"Quaz, what've I told you about doing things like that?" Fiarak admonished, calmly yet with a slightly stern edge to his voice. "You've been lucky so far--but one of these days--”
"Aye I know, Fiarak," Quaraz answered the red-haired, leather-clad ranger. "But I just had to know."
"You Gnomes and your inquisitiveness," the Eladrin muttered. All through this conversation, Sheliya was still examining the panel, and now returned to the compartment she'd seen when she first went over the carriage before. Taking another look at the actual contents, she came across a ring of keys.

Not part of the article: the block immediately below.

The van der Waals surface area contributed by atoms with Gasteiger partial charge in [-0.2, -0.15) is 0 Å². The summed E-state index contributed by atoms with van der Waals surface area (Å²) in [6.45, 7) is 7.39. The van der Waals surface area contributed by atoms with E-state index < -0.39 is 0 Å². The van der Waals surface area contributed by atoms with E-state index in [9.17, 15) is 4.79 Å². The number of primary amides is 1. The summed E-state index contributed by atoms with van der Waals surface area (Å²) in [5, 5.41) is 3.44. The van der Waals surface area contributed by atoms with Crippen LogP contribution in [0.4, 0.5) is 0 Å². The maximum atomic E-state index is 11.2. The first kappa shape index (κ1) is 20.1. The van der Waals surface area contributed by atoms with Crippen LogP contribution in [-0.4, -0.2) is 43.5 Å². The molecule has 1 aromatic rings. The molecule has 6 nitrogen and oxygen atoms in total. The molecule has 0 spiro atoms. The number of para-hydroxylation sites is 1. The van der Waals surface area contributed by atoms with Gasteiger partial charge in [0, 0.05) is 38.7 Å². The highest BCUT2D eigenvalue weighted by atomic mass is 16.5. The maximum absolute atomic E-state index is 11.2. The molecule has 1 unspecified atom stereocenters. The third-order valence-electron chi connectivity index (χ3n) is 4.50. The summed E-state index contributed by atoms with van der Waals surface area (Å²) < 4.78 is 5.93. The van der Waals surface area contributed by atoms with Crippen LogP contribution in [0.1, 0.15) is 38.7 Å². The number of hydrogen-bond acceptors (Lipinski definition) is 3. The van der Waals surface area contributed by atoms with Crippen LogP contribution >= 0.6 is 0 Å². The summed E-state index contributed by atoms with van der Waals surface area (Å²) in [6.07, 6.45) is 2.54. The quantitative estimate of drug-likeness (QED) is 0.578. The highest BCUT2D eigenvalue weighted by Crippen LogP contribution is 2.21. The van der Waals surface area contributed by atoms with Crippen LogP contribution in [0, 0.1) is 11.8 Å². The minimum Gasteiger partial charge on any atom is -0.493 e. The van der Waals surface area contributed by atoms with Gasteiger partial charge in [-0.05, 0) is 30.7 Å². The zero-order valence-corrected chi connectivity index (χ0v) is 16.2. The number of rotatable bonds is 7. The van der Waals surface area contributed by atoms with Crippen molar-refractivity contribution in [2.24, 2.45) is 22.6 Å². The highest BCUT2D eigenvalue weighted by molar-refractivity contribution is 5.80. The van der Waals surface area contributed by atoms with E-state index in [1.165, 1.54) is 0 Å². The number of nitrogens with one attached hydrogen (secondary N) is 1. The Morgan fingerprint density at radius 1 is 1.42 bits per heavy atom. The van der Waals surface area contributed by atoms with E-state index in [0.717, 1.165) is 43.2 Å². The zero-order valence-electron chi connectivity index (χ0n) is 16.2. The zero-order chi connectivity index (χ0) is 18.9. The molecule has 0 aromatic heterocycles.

The six of them continued to investigate the various parts of the strange carriage for a while longer, and eventually, between Sheliaya's defts, Quaraz's Gnomish fascination and his skill in understanding how things were put together, they eventually figured out just how to control the thing. They found that, even without draft animals to pull it, the thing could, in fact, move. It took some trial and error, but with experimentation and suggestions from Quaraz, Sheliya began to figure out just how to control the thing's movements, which were far faster than any carriage they'd ever seen. It was clear that, if they could keep it going, they could bein the next town far ahead of schedule, and avoid much of the brutal heat that had oppressed them thus far. Quaraz, reading through some documents he'd located, came to learn that this fast-moving, self-propelling carriage was known as a bus in the language of the strange writing, but one thing was certain: it sure made travel much more bearable.